I'll be first and share mine...
I have Raynaud's which is described well on www.nlm.nih.gov as "a rare disorder of the blood vessels, usually in the fingers and toes. People with this disorder have attacks that cause the blood vessels to narrow. When this happens, blood can't get to the surface of the skin and the affected areas turn white and blue. When the blood flow returns, the skin turns red and throbs or tingles. Cold weather and stress can trigger attacks. Often the cause of Raynaud's is not known. People in colder climates are more likely to develop Raynaud's than people in warmer areas." While I love my SKHoop, this means keeping my hands and feet warm is most crucial to staying outside for extended lengths of time. Thus I have 2 favorite outdoor gear products.
Steger Mukluks - These are boots inspired by Native North American technology and are advertised as "The warmest boots in the world." Which I can totally attest to. Living in Fairbanks, AK for 6 years, I saw tempertures drop to -60 degrees, yes below Zero! Nothing would keep my feet warm besides my Steger Mukluks. They come in many variations of the same general style. I happen to have the moose hide and canvas ones, with the boiled wool liner. Their only draw back is that they are only meant for temperatures below freezing as they are not waterproof.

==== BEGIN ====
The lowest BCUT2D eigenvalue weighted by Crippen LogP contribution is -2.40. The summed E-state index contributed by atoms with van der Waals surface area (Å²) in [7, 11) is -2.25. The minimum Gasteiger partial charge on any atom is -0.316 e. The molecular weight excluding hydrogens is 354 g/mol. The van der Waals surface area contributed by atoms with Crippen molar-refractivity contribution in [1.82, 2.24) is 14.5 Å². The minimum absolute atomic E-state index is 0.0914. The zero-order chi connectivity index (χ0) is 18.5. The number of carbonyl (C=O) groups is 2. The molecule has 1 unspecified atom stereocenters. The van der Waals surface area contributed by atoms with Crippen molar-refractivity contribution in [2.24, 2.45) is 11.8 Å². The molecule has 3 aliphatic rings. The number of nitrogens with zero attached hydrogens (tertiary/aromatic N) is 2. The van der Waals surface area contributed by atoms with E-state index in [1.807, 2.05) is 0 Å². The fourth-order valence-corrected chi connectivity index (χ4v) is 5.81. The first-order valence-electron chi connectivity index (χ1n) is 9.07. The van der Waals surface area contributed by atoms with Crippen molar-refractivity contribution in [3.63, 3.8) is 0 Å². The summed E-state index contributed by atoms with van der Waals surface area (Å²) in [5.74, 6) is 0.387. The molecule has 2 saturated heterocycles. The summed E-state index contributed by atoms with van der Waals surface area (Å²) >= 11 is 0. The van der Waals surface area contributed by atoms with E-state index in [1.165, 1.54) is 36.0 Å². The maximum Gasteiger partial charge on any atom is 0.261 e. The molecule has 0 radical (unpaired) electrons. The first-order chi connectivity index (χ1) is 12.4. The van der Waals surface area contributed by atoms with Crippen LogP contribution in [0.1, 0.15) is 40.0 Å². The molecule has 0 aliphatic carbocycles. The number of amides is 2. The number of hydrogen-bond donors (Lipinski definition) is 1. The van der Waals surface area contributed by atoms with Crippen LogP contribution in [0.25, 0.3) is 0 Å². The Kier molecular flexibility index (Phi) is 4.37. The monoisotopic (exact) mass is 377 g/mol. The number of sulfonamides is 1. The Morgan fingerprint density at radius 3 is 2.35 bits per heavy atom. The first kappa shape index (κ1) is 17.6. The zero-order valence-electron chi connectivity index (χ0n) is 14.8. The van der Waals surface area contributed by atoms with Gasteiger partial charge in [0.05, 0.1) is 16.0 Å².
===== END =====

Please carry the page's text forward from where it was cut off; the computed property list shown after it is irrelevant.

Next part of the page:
The second most important item of gear that makes my life outside enjoyable and safe is mittens. Gloves are not something I even own. With this condition they are actually dangerous. Gloves separate your fingers from one another, while mittens allow your fingers to keep each other warm - power in numbers. There are numerous amounts of pair of mittens in our coat closet, but I usually use only 2. My light weight driving mittens, as I call them, and my huge expedition, Denali type mits (a truly thoughtful Christmas present from my husband!). The light ones allow me to do smaller fine motor skills operations while still being protected. I often put hand warmers in these so I am still allowed the dexterity the others don't offer. On long expeditions or activities such as snow machining I wear the expedition over mits over my smaller one, which act as a liner. Wearing the layers allows me to take off the top layer and be able to adjust gear with out having to have my hands completley exposed. Complete exposure at some temps. ends my, and consequently my family's, fun outdoors for the moment. Both of my pairs of mitts happen to be made by OR (Outdoor Research).